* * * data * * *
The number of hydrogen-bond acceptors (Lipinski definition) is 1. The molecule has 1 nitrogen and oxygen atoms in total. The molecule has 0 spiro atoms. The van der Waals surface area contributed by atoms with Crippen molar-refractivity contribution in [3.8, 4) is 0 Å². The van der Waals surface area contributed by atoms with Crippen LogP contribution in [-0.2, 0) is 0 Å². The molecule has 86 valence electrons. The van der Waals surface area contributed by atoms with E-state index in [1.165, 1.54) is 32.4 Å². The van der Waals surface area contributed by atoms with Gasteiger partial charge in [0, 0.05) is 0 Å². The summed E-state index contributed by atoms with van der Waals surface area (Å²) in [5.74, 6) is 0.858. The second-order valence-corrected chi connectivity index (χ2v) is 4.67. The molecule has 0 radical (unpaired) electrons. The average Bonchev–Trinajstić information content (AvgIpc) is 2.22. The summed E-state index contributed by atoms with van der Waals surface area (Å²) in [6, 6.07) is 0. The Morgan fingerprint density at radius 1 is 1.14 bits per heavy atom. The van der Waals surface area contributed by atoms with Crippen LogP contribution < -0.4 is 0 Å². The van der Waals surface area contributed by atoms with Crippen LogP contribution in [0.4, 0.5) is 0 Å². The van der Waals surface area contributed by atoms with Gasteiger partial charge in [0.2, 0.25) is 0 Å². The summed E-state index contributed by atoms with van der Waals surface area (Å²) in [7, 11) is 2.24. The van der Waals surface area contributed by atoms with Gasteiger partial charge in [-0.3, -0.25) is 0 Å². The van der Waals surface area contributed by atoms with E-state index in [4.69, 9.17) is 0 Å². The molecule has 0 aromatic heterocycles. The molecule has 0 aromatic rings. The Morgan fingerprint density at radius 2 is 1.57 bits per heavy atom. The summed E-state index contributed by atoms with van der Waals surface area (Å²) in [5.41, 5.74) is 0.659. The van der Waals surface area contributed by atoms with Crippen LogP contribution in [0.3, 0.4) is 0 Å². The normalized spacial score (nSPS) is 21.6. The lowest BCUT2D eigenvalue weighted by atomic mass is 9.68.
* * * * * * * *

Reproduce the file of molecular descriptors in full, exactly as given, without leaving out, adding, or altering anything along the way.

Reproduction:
The number of hydrogen-bond acceptors (Lipinski definition) is 1. The molecule has 1 nitrogen and oxygen atoms in total. The molecule has 0 spiro atoms. The van der Waals surface area contributed by atoms with Crippen molar-refractivity contribution in [3.8, 4) is 0 Å². The van der Waals surface area contributed by atoms with Crippen LogP contribution in [-0.2, 0) is 0 Å². The molecule has 86 valence electrons. The van der Waals surface area contributed by atoms with E-state index in [1.165, 1.54) is 32.4 Å². The van der Waals surface area contributed by atoms with Gasteiger partial charge in [0, 0.05) is 0 Å². The summed E-state index contributed by atoms with van der Waals surface area (Å²) in [5.74, 6) is 0.858. The second-order valence-corrected chi connectivity index (χ2v) is 4.67. The molecule has 0 radical (unpaired) electrons. The average Bonchev–Trinajstić information content (AvgIpc) is 2.22. The summed E-state index contributed by atoms with van der Waals surface area (Å²) in [6, 6.07) is 0. The Morgan fingerprint density at radius 1 is 1.14 bits per heavy atom. The van der Waals surface area contributed by atoms with Crippen LogP contribution < -0.4 is 0 Å². The van der Waals surface area contributed by atoms with Crippen LogP contribution in [0.4, 0.5) is 0 Å². The van der Waals surface area contributed by atoms with Gasteiger partial charge in [0.2, 0.25) is 0 Å². The summed E-state index contributed by atoms with van der Waals surface area (Å²) in [7, 11) is 2.24. The van der Waals surface area contributed by atoms with Gasteiger partial charge in [-0.3, -0.25) is 0 Å². The van der Waals surface area contributed by atoms with E-state index in [4.69, 9.17) is 0 Å². The molecule has 0 aromatic heterocycles. The molecule has 0 aromatic rings. The Morgan fingerprint density at radius 2 is 1.57 bits per heavy atom. The summed E-state index contributed by atoms with van der Waals surface area (Å²) in [5.41, 5.74) is 0.659. The van der Waals surface area contributed by atoms with Crippen LogP contribution in [0.3, 0.4) is 0 Å². The normalized spacial score (nSPS) is 21.6. The lowest BCUT2D eigenvalue weighted by atomic mass is 9.68.